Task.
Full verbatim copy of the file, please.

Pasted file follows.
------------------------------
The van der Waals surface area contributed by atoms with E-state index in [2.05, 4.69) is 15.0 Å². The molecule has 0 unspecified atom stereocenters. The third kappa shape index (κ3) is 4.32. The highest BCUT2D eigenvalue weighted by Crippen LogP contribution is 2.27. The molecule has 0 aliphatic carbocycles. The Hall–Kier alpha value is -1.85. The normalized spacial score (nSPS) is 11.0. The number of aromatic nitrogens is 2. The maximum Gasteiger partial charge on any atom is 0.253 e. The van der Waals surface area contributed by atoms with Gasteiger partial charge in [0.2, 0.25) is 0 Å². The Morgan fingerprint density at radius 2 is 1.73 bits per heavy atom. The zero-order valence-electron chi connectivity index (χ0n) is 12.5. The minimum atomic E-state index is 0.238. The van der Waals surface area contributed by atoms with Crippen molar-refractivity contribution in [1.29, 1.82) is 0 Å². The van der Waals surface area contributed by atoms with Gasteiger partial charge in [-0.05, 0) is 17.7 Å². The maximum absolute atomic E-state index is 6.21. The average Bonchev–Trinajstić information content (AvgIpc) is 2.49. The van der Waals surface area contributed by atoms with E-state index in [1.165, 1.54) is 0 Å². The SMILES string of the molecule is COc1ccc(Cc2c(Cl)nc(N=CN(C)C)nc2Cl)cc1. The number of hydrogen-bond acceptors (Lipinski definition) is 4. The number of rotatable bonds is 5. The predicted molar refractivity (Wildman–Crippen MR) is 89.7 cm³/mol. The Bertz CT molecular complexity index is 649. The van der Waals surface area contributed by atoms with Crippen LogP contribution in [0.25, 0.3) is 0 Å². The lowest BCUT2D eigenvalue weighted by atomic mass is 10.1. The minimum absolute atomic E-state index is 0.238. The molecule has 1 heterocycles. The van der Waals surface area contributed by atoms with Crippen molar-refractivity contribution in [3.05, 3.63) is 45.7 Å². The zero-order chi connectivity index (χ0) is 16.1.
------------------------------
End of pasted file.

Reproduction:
The van der Waals surface area contributed by atoms with E-state index in [2.05, 4.69) is 15.0 Å². The molecule has 0 unspecified atom stereocenters. The third kappa shape index (κ3) is 4.32. The highest BCUT2D eigenvalue weighted by Crippen LogP contribution is 2.27. The molecule has 0 aliphatic carbocycles. The Hall–Kier alpha value is -1.85. The normalized spacial score (nSPS) is 11.0. The number of aromatic nitrogens is 2. The maximum Gasteiger partial charge on any atom is 0.253 e. The van der Waals surface area contributed by atoms with Gasteiger partial charge in [0.2, 0.25) is 0 Å². The Morgan fingerprint density at radius 2 is 1.73 bits per heavy atom. The zero-order valence-electron chi connectivity index (χ0n) is 12.5. The minimum atomic E-state index is 0.238. The van der Waals surface area contributed by atoms with Crippen molar-refractivity contribution in [1.29, 1.82) is 0 Å². The van der Waals surface area contributed by atoms with Gasteiger partial charge in [-0.05, 0) is 17.7 Å². The maximum absolute atomic E-state index is 6.21. The average Bonchev–Trinajstić information content (AvgIpc) is 2.49. The van der Waals surface area contributed by atoms with E-state index in [1.165, 1.54) is 0 Å². The SMILES string of the molecule is COc1ccc(Cc2c(Cl)nc(N=CN(C)C)nc2Cl)cc1. The number of hydrogen-bond acceptors (Lipinski definition) is 4. The number of rotatable bonds is 5. The predicted molar refractivity (Wildman–Crippen MR) is 89.7 cm³/mol. The Bertz CT molecular complexity index is 649. The van der Waals surface area contributed by atoms with Crippen LogP contribution in [0.25, 0.3) is 0 Å². The lowest BCUT2D eigenvalue weighted by atomic mass is 10.1. The minimum absolute atomic E-state index is 0.238. The molecule has 1 heterocycles. The van der Waals surface area contributed by atoms with Crippen molar-refractivity contribution in [3.05, 3.63) is 45.7 Å². The zero-order chi connectivity index (χ0) is 16.1.